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Strathprints makes available scholarly Open Access content by researchers in the School of Education, including those researching educational and social practices in curricular subjects. Research in this area seeks to understand the complex influences that increase curricula capacity and engagement by studying how curriculum practices relate to cultural, intellectual and social practices in and out of schools and nurseries.

Research at the School of Education also spans a number of other areas, including inclusive pedagogy, philosophy of education, health and wellbeing within health-related aspects of education (e.g. physical education and sport pedagogy, autism and technology, counselling education, and pedagogies for mental and emotional health), languages education, and other areas.

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Using a multiple perspectives framework : a methodological approach to analyse complex and contradictory interview data

Santoro, Ninetta (2014) Using a multiple perspectives framework : a methodological approach to analyse complex and contradictory interview data. Ethnography and Education, 9 (2). pp. 127-139.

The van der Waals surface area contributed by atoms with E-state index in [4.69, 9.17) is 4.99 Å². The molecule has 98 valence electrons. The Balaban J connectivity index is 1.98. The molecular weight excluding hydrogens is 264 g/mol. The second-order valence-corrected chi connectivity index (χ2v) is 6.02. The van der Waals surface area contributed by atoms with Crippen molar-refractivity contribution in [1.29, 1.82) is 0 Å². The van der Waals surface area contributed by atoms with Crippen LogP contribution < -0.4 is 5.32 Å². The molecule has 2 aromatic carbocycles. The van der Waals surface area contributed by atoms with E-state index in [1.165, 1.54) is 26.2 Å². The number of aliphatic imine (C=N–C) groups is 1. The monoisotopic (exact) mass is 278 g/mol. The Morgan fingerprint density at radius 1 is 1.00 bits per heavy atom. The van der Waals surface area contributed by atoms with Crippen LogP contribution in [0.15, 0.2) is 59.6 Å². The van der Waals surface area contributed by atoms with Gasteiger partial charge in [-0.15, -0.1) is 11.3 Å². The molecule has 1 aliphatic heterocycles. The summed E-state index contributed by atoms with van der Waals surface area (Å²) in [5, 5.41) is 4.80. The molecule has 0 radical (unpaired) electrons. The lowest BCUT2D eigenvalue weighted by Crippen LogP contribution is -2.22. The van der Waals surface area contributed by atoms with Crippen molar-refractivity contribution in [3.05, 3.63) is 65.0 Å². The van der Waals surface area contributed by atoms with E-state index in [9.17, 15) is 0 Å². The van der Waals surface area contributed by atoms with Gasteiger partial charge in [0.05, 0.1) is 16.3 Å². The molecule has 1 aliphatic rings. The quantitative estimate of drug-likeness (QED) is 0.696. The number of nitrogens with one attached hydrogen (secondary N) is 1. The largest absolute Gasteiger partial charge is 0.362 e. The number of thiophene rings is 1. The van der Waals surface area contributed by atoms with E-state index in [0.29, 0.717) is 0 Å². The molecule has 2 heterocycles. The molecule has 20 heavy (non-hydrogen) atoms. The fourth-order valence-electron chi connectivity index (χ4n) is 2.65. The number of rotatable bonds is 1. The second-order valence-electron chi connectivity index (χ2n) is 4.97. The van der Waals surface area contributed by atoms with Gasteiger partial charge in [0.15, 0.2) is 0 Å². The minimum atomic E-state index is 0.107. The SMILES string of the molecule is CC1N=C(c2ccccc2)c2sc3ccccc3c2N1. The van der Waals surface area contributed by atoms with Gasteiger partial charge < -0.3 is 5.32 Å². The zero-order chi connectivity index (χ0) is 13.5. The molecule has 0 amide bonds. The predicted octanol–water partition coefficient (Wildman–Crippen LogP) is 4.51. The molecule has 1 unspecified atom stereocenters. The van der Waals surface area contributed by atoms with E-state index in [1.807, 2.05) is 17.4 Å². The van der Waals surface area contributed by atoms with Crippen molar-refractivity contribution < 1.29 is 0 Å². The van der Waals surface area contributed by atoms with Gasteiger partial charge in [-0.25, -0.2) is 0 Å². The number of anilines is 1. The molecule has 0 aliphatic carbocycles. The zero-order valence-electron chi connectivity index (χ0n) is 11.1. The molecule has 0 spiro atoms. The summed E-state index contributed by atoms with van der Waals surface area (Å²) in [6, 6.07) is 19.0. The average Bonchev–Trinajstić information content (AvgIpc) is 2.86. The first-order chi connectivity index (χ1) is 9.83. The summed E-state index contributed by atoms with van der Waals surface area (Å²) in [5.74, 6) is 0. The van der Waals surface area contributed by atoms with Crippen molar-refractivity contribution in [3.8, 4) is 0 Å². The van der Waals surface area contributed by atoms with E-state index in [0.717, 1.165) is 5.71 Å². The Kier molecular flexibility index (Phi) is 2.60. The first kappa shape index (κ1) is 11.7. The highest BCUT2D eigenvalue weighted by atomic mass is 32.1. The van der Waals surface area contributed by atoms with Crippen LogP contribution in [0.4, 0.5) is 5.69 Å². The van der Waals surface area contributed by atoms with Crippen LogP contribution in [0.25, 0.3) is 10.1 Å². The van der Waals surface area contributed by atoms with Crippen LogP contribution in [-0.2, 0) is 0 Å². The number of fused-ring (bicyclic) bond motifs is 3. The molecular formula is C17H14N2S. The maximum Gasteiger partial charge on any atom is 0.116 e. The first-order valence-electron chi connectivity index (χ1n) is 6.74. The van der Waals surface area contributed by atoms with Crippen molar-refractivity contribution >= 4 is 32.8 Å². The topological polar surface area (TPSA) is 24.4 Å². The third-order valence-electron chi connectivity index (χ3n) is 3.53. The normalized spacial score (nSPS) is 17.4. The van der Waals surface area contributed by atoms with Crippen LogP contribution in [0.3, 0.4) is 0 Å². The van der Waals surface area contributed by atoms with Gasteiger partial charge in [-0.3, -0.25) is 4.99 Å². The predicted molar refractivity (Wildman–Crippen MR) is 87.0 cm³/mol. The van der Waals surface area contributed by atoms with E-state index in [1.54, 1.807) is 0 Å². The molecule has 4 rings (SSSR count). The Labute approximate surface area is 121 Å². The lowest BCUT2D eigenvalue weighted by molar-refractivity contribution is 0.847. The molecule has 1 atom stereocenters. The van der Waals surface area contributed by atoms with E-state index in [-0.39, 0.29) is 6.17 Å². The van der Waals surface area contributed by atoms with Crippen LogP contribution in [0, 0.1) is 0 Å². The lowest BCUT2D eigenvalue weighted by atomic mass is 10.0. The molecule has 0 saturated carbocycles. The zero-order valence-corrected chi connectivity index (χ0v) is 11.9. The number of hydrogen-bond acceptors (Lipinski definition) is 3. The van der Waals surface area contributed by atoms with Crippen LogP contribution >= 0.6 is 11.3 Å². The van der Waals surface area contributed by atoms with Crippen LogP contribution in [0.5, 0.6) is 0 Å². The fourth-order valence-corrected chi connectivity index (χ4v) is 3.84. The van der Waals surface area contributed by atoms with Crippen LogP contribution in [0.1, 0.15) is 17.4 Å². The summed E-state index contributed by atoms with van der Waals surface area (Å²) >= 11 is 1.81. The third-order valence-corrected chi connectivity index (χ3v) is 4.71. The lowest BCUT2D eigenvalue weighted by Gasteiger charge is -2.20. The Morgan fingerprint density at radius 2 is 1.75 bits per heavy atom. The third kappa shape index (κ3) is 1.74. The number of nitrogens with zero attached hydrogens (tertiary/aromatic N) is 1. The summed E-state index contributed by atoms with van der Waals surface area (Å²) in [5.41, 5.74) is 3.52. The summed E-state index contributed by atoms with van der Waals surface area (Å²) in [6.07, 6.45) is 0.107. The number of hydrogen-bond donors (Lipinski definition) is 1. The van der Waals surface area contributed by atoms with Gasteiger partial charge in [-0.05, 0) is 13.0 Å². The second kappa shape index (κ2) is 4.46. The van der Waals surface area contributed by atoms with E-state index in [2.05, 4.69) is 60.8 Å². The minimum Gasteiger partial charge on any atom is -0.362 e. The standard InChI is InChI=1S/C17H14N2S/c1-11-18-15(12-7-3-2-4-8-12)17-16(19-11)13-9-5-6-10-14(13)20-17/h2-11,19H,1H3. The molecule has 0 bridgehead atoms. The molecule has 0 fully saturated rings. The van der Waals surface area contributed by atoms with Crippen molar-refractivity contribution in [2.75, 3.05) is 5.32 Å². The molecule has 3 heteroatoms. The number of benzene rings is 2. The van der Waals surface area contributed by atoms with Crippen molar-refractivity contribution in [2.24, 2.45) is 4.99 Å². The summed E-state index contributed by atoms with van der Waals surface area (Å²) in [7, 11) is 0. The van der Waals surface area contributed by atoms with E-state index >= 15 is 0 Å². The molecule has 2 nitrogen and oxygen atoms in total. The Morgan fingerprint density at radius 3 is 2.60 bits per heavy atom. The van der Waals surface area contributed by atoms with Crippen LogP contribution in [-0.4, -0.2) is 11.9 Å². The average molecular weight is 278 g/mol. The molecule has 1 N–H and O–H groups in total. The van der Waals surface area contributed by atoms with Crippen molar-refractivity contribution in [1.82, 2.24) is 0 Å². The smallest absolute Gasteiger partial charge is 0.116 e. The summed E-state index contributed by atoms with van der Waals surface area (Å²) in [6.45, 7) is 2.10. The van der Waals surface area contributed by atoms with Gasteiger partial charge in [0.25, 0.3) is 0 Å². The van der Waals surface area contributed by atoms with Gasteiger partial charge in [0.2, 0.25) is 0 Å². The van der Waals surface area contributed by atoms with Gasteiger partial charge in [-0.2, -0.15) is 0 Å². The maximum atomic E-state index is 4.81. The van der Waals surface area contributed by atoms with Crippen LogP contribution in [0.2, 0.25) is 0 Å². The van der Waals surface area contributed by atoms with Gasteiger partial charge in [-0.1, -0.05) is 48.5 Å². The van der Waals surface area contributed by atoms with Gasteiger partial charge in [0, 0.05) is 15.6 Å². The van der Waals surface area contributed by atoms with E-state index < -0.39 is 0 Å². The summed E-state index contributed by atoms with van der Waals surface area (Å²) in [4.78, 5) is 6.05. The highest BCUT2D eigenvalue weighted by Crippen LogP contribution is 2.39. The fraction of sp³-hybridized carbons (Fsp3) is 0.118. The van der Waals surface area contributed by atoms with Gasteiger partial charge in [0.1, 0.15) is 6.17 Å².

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In this article I describe how a multiple perspectives framework drawn from the field of social work informed my analysis of interview data obtained from Australian preservice teachers who had gone on an international study trip. One incident recounted differently by three separate interviewees meant that the sometimes-similar and sometimescontradictory ‘tellings’ provided multiple perspectives of a particular incident in relation to one case study participant. These perspectives made possible a variety of readings of the incident and also facilitated greater insight into the nature of the relationships between the participants. I suggest that multiple perspectives research, with its emphasis on relationships, could be useful to education research that aims to present detailed finegrained study of the complexities of lived experience. It offers researchers systematic ways to compare and contrast different perspectives, to identify silences and to build rich and thick descriptions of people in and of social contexts.